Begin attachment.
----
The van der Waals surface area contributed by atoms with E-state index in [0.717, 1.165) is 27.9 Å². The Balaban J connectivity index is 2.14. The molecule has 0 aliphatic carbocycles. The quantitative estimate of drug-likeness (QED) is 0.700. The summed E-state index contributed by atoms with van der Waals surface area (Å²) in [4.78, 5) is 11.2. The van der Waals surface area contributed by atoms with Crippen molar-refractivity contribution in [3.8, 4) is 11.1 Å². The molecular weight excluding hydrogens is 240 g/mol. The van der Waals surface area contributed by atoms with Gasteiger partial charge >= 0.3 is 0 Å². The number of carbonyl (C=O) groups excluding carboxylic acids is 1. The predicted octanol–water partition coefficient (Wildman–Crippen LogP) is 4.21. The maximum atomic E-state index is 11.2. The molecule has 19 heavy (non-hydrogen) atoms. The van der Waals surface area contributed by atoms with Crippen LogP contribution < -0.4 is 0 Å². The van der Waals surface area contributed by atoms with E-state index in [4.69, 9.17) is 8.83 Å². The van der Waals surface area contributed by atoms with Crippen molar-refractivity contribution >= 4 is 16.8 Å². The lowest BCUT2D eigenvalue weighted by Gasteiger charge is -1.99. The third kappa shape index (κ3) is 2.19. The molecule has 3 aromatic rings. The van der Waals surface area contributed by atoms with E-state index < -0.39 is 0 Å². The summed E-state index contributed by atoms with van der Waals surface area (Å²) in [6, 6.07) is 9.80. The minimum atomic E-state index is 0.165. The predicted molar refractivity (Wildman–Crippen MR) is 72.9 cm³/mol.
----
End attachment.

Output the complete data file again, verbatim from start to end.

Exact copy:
The van der Waals surface area contributed by atoms with E-state index in [0.717, 1.165) is 27.9 Å². The Balaban J connectivity index is 2.14. The molecule has 0 aliphatic carbocycles. The quantitative estimate of drug-likeness (QED) is 0.700. The summed E-state index contributed by atoms with van der Waals surface area (Å²) in [4.78, 5) is 11.2. The van der Waals surface area contributed by atoms with Crippen molar-refractivity contribution in [3.8, 4) is 11.1 Å². The molecular weight excluding hydrogens is 240 g/mol. The van der Waals surface area contributed by atoms with Gasteiger partial charge >= 0.3 is 0 Å². The number of carbonyl (C=O) groups excluding carboxylic acids is 1. The predicted octanol–water partition coefficient (Wildman–Crippen LogP) is 4.21. The maximum atomic E-state index is 11.2. The molecule has 19 heavy (non-hydrogen) atoms. The van der Waals surface area contributed by atoms with Crippen LogP contribution < -0.4 is 0 Å². The van der Waals surface area contributed by atoms with E-state index in [4.69, 9.17) is 8.83 Å². The van der Waals surface area contributed by atoms with Crippen molar-refractivity contribution >= 4 is 16.8 Å². The lowest BCUT2D eigenvalue weighted by Gasteiger charge is -1.99. The third kappa shape index (κ3) is 2.19. The molecule has 3 aromatic rings. The van der Waals surface area contributed by atoms with E-state index < -0.39 is 0 Å². The summed E-state index contributed by atoms with van der Waals surface area (Å²) in [6, 6.07) is 9.80. The minimum atomic E-state index is 0.165. The predicted molar refractivity (Wildman–Crippen MR) is 72.9 cm³/mol.